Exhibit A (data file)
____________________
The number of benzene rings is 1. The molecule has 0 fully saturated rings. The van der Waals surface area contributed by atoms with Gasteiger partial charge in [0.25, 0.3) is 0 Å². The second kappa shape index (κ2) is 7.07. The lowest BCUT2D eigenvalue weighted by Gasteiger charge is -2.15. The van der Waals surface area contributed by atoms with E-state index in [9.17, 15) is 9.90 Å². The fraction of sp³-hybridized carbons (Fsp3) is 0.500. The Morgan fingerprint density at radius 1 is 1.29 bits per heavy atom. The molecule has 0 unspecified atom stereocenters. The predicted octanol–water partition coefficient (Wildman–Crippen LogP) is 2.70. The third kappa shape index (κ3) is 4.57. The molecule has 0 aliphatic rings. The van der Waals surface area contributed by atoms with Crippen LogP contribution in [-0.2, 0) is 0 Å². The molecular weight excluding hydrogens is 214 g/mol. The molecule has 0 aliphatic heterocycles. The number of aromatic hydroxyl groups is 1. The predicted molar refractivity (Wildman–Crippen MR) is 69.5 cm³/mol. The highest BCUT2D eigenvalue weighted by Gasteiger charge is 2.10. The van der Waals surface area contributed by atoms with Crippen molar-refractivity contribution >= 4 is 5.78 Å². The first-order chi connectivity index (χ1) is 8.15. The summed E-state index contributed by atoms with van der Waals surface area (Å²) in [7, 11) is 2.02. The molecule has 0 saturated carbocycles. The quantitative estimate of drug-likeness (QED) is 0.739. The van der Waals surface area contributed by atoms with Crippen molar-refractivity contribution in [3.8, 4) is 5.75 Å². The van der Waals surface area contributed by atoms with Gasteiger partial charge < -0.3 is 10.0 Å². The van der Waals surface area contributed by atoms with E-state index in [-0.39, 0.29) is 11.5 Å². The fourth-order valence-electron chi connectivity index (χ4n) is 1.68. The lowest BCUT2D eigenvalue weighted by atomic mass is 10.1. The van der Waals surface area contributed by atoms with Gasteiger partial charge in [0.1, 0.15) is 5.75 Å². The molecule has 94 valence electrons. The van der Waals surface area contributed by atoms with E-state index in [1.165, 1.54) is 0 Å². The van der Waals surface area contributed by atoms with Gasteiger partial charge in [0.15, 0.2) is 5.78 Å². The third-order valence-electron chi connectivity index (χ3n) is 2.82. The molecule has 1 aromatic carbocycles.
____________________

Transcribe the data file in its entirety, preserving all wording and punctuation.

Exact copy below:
The number of benzene rings is 1. The molecule has 0 fully saturated rings. The van der Waals surface area contributed by atoms with Gasteiger partial charge in [0.25, 0.3) is 0 Å². The second kappa shape index (κ2) is 7.07. The lowest BCUT2D eigenvalue weighted by Gasteiger charge is -2.15. The van der Waals surface area contributed by atoms with E-state index in [9.17, 15) is 9.90 Å². The fraction of sp³-hybridized carbons (Fsp3) is 0.500. The Morgan fingerprint density at radius 1 is 1.29 bits per heavy atom. The molecule has 0 unspecified atom stereocenters. The predicted octanol–water partition coefficient (Wildman–Crippen LogP) is 2.70. The third kappa shape index (κ3) is 4.57. The molecule has 0 aliphatic rings. The van der Waals surface area contributed by atoms with Crippen LogP contribution in [-0.2, 0) is 0 Å². The molecular weight excluding hydrogens is 214 g/mol. The molecule has 0 aliphatic heterocycles. The number of aromatic hydroxyl groups is 1. The predicted molar refractivity (Wildman–Crippen MR) is 69.5 cm³/mol. The highest BCUT2D eigenvalue weighted by Gasteiger charge is 2.10. The van der Waals surface area contributed by atoms with Crippen molar-refractivity contribution >= 4 is 5.78 Å². The first-order chi connectivity index (χ1) is 8.15. The summed E-state index contributed by atoms with van der Waals surface area (Å²) in [7, 11) is 2.02. The molecule has 0 saturated carbocycles. The quantitative estimate of drug-likeness (QED) is 0.739. The van der Waals surface area contributed by atoms with Crippen molar-refractivity contribution in [3.8, 4) is 5.75 Å². The van der Waals surface area contributed by atoms with Gasteiger partial charge < -0.3 is 10.0 Å². The van der Waals surface area contributed by atoms with E-state index in [-0.39, 0.29) is 11.5 Å². The fourth-order valence-electron chi connectivity index (χ4n) is 1.68. The lowest BCUT2D eigenvalue weighted by atomic mass is 10.1. The van der Waals surface area contributed by atoms with Gasteiger partial charge in [0.1, 0.15) is 5.75 Å². The molecule has 94 valence electrons. The van der Waals surface area contributed by atoms with E-state index in [1.165, 1.54) is 0 Å². The van der Waals surface area contributed by atoms with Gasteiger partial charge in [0.15, 0.2) is 5.78 Å². The third-order valence-electron chi connectivity index (χ3n) is 2.82. The molecule has 1 aromatic carbocycles.